I Didn't Realize My Internalized Fat Phobia--Until I Had A Child
At 11 p.m., I was googling “Christina Applegate plastic surgery.” I had just finished binge-watching Netflix’s Dead to Me and was in awe of Christina’s beauty and physique. Her slender frame would be enviable on a woman half her age.
Why was I scouring gossip sites? Did I want to learn whether Christina has gone under the knife or not? Whether natural beauty is possible or a fantasy? I wasn’t sure.
What I was sure about: everything about my body changed after I had a baby. I had always been fairly thin and had never monitored my weight. Most of us probably don’t get out a yard stick to measure our height regularly. Stepping on a scale each week would have felt just as alien to me.
After my daughter was born, my pregnancy weight fell right off. In my family’s newborn photo shoot, taken when my little girl was just 12 days old, I look like my pre-pregnancy self. I was puzzled by moms who continued to grapple with “baby weight” long after the baby was born. Baby weight, I was convinced, was just the weight of the baby and her environment.
Dangerously, the weight kept coming off. Stress, pumping and breastfeeding, and zero time to care for myself drove my weight down to a scary 95 pounds before I even noticed. After that, I started adding coconut oil to my morning oatmeal and drinking peanut butter fudge milkshakes. My weight returned to normal and I stopped paying attention again.
About two and a half years after my baby was born, three things happened at once: I stopped breastfeeding, I started taking two new medications for postpartum conditions, and I gained about 15 pounds. For the first time, I understood how it felt to gain weight seemingly from nowhere.
Weight is just a number, I tried to reassure myself. It’s not who you are. But I didn’t believe it. Over the course of a lifetime, I had internalized my identity as a thin person in profound and unhealthy ways without realizing it.
When I was thin, I identified my hiding place in the event of a shooter in my office, a cranny between the wall and the copy machine in the supply room, and congratulated myself on being small enough to fit – and, thus, worthy of surviving. I joked about securing my attendance at meetings that were already overbooked by saying, “I won’t take up much room.” The message I reinforced for myself was: “I’m thin: I deserve to belong.”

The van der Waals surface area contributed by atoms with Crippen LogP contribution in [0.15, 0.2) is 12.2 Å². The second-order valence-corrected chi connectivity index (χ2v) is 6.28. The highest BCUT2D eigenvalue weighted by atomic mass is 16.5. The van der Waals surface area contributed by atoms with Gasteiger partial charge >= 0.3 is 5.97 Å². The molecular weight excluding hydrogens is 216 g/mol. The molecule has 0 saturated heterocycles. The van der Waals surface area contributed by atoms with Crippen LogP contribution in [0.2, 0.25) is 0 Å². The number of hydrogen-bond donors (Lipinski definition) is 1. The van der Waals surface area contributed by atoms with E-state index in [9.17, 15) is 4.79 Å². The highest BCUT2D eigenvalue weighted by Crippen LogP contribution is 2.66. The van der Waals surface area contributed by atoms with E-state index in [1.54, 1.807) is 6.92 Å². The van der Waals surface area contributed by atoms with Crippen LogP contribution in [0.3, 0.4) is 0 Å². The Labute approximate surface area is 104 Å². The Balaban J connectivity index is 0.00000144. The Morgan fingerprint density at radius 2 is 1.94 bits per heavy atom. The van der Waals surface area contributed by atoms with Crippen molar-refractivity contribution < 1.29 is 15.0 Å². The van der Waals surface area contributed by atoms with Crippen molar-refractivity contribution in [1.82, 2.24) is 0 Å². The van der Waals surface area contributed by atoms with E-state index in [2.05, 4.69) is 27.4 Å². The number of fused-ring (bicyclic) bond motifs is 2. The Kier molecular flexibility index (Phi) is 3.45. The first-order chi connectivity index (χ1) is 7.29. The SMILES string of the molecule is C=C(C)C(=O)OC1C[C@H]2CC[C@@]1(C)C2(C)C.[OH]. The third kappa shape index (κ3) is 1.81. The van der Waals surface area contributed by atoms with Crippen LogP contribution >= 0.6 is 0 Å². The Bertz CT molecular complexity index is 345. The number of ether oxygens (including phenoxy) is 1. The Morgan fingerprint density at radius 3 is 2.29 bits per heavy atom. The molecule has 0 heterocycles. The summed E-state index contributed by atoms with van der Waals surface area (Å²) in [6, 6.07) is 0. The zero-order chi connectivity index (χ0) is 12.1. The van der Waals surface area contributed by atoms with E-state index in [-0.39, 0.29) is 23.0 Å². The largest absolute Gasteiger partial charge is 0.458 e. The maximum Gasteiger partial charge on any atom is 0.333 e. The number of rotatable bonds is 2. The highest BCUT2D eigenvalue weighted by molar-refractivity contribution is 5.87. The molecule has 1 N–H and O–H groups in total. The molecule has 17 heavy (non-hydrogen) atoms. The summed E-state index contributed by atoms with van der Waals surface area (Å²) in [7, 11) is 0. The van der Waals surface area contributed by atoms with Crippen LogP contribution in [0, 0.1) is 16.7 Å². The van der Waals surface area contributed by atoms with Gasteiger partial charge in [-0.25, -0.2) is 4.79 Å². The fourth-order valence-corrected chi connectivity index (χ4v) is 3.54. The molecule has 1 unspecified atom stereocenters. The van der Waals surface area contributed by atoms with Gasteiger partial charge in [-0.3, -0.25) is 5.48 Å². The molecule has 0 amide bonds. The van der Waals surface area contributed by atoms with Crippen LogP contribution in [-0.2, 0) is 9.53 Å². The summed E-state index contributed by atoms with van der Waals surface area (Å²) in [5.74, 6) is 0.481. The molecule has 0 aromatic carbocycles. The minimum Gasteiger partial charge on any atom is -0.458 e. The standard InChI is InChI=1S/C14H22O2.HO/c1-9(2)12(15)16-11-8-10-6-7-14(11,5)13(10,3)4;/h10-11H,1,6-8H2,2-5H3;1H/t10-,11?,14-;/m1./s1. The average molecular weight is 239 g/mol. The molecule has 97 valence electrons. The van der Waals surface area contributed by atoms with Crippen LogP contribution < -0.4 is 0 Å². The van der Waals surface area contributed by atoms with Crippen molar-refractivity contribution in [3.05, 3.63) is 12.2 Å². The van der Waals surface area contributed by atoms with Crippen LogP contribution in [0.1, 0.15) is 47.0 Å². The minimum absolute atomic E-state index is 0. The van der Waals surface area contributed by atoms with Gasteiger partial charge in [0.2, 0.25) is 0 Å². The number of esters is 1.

Then, in the midst of my child’s toddlerhood, I was confronted with a new body. Yo-yo’ing weight had left a mark. I felt soft and deflated. My jokes rang hollow and my skinny person wardrobe no longer fit.
Over the course of a lifetime, I had internalized my identity as a thin person in profound and unhealthy ways without realizing it.
I knew I needed perspective and googling Christina Applegate wasn’t going to provide it. A healthier attitude was critical because there was, and is, another body I care very much about: my daughter’s. At age three, she twirls, somersaults, and jumps with wild abandon, living fully in every inch of her body. I want her to grow up loving her body, whatever shape it takes, which means I need to act as a role model and love my own.
My post-pregnancy body posed a painful question and my daughter provided the healing answer. How can I love a body that feels destroyed? By looking at it through my daughter’s eyes. The palm of my gently cupped hand is a place to rest her cheek on a long car ride. My legs are a slide from the armchair to the floor. The small of my back is the seat of a motorcycle or the back of a horse. My lap is the safest place in the world, my arms can squeeze away sadness, and my lips can kiss away pain.
Perhaps best of all, my body brought this twirling, somersaulting, jumping child into the world. My body held her, fed her, and kept her safe for the first nine months and beyond.
My post-pregnancy body posed a painful question and my daughter provided the healing answer. How can I love a body that feels destroyed? By looking at it through my daughter’s eyes.
When I play with my daughter, I swing her around and tip her upside down. As her laughter bubbles up at me, I know that we are both wonderfully made.
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